Disentangling Cultural Homophily from Confounding Mechanisms

Master's Thesis

Abstract

A high level of clustering distinguishes social networks from other types of networks. Homophily, or the tendency for similar individuals to befriend each other, is commonly purported to generate this phenomenon. While much extant research on homophily emphasizes factors that structurally induce similarity among individuals, less work has investigated how cultural tastes result in individuals preferentially selecting homogeneous alters and how best to approach this methodologically. Using novel data, this study employs statistical network analyses to infer how music tastes produce different structures within an emerging social network by influencing the number and similarity of friends that a person has. I find music tastes vary in the extent to which they produce homophily but that, in order to uncover these dynamics, one must account for the number of people with whom an individual interacts. I conclude with a theoretical discussion of the findings and suggest future research directions.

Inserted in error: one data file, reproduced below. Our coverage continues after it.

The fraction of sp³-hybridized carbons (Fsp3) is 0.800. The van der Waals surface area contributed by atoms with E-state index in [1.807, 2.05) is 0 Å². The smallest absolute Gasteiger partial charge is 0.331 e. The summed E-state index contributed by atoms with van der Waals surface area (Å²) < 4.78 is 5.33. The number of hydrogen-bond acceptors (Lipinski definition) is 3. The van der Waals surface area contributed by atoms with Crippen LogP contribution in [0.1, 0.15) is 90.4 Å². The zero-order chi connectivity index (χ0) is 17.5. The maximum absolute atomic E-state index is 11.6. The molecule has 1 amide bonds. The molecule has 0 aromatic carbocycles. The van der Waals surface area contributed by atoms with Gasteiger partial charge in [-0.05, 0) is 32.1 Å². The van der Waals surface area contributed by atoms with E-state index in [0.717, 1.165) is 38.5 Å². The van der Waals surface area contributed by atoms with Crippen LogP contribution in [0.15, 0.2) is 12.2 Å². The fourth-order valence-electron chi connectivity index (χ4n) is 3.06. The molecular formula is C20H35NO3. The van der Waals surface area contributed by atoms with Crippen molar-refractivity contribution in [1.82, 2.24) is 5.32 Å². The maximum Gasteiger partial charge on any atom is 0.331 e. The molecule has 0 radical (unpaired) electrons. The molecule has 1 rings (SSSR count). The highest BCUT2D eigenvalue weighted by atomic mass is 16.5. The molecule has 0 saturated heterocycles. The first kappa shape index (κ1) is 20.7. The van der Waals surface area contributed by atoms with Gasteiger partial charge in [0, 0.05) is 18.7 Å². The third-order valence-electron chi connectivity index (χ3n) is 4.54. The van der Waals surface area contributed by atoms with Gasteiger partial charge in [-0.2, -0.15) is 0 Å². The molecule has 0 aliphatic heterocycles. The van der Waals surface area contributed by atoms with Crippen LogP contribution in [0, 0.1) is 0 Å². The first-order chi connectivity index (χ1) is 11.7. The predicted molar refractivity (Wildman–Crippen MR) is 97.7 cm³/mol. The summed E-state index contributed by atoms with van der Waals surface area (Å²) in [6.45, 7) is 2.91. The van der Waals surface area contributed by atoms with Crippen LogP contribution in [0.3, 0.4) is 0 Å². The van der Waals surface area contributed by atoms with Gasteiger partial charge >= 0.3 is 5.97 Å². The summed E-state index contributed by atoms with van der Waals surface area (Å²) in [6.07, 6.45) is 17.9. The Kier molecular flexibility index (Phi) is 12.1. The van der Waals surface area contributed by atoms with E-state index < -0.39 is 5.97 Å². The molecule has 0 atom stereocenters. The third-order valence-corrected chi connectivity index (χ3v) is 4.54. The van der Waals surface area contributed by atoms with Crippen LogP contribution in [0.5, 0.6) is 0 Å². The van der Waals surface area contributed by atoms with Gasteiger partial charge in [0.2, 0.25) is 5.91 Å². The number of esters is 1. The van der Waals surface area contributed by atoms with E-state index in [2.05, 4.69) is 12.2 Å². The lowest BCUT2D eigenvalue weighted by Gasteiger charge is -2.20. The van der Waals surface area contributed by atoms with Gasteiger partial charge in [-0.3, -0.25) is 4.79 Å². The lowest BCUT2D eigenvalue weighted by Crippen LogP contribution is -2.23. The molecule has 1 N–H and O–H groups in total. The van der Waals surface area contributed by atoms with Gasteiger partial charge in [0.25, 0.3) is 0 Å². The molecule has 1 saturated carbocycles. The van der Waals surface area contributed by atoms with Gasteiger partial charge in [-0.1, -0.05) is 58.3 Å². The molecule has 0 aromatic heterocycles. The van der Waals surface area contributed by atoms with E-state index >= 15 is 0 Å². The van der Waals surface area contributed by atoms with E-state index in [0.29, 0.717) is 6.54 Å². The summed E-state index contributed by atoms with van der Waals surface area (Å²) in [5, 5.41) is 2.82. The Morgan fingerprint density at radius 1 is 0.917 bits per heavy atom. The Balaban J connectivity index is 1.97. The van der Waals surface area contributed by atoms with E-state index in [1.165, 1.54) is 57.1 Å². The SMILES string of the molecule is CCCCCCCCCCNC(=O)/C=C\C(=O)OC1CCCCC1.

Attributes

Attribute NameValues
URN
  • etd-12082014-162432

Author Brandon R. Sepulvado
Advisor Omar Lizardo
Contributor David Hachen, Committee Member
Contributor David Gibson, Committee Member
Contributor Omar Lizardo, Committee Chair
Degree Level Master's Thesis
Degree Discipline Sociology
Degree Name MA
Defense Date
  • 2014-05-27

Submission Date 2014-12-08
Country
  • United States of America

Subject
  • culture

  • music taste

  • social networks

  • homophily

Publisher
  • University of Notre Dame

Language
  • English

Record Visibility and Access Public
Content License
  • All rights reserved

Departments and Units

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